Well, not really… I’m just in less of a bad mood with it and have realised that TextPattern really isn’t that great unless you just want a blog and nothing more. And I’m loathed to use Mambo or the like… though I imagine that’s probably largely poor brand perception on my part (having seen the horrible stuff people can create with it). I lump it into the same basket as phpBB and other bloated/insecure/inaccessible crap like that.
It’s probably not really, but I’ll persist in my delusions until forced to learn otherwise (either by myself or others!)
Anyway, syndication services (Atom, RSS) rock my world and should be more broadly used even internally for things that you mightn’t think would require it. This is the conclusion I’ve come to having started putting together a new site (the one based around WordPress I was whining about) for my church and wondering how best to integrate an upcoming events calendar on the front page.
It remains to be seen whether or not I actually do it that way, but it’d be nice if syndication was already so heavily a part of WordPress’ processing that it became a trivial thing to run a parser function on any page. I’m still trying to decide whether to setup custom queries in WordPress to read future-dated posts for events + make them accessible (able to be accessed, that is; not especially applied to broad audiences, assistive technologies, etc.) prior to when they’re scheduled to appear… or whether to simply build my own app on the side that either spits out an include I’ll grab with PHP in my templates — boring — or an Atom feed that WordPress can parse, and lots of non-IE browsers (Well, prior to version 7! Can’t wait!) can do UsefulStuff™ with, and that can integrate into a Dashboard widget for Mac users and a Konfabulator widget for PC users, etc.
Yeah, people mightn’t use it lots but it’s a cool idea ;-) This is what doing one website for a TV network has done to me — it’s all about eye-candy and out-gimmicking the opposition!
Speaking of the Opposition (NineMSN, I guess) and Gimmicks, Windows Messenger 8 Beta looks like it’s shaping up into something I could actually use without complaining too loudly. They’ve pulled off the disposing-of-normal-UI-occasionally thing far better than Windows Media Player ever has, and everything feels as though it gels really nicely.
I’m a little concerned they’re trying to pull users into their own ‘portal’ thing with Spaces and various other Live.com crap, but it’s hardly as if they’re the only ones doing that. It’s ironic that we’re getting into an era of allegedly-more-open citizen-powered media that’s becoming progressively more isolated because of service providers. For example, what the heck do Yahoo! do? I don’t get it. I don’t know anyone that uses their Messenger service, or their blog service (Yeah! They have one! What the heck?! Discovered this last week and was suitably shocked), or their email service. Same goes for AOL (nearly… I know a handful of people that have an AIM account and supposedly use it… but it’s literally a handful, as in I have enough fingers to count all of them, and I don’t know whether they actually use it or not, not having an account myself!). And as for MSN Spaces… hmm. Well, my MSN Spaces page says “This isn’t my real blog, go elsewhere.” I flicked through a couple of other peoples today (Messenger Beta makes that pretty easy, though not significantly any better than the latest stable release) and found more than a few who were uncertain as to whether they should keep their MSN space or just go with Blogger. Every non-geek I know who blogs uses Blogger. More power to Google.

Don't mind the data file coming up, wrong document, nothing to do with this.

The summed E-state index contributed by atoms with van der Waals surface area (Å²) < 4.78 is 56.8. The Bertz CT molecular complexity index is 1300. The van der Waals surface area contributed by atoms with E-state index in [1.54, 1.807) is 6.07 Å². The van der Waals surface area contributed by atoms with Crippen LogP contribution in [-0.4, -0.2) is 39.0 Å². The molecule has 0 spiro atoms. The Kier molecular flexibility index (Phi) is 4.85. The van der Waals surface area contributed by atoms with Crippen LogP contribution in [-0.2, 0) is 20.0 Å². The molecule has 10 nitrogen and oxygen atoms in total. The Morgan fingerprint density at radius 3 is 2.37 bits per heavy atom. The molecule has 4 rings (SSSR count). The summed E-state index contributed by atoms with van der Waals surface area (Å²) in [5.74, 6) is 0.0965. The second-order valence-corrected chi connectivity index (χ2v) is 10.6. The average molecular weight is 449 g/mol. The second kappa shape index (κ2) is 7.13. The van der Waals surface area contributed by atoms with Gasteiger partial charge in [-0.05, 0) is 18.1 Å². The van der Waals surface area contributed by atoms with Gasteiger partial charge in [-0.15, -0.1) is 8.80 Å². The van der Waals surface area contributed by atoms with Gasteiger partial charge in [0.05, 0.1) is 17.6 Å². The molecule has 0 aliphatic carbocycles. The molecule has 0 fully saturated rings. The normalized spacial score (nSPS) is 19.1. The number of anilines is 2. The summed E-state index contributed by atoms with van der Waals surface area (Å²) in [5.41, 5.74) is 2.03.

But I’m sure these demographics vary enormously depending on who you know: the point is, I’m not seeing any crossover, which is a little worrying. Of course, I only ever search using Google, so go fire conspiracy theories around all you like… I reckon most blog content on these services isn’t at all compelling, and doesn’t need to be. Blogs are, for the most part, mass-CC:-email substitutes that really shouldn’t be archived… and these easier to use services are probably exacerbating that problem.
I don’t excuse this blog from that entirely, of course, but there’s more than a little bit of content here that draws search engine traffic and is “timeless” in a sense that “my dog ate crayons for breakfast this morning and went to the vet and they said this happens all the time” could never be. But I digress, hugely (a failing of the medium, no doubt!)
So that’s all very interesting. Interested to hear if others know people in multiple “service provider universes” or if everyone’s friends are, for the most part, confined to a particular service (and what that service may be). If you’ve got a blog, this’d be a great time to play pingback/trackback tag instead of just commenting here… I’d love it if this could get a little viral and we could see what platforms people are using and “why”. For me, it’s mostly just that everyone I know is using a particular service. What is it for you?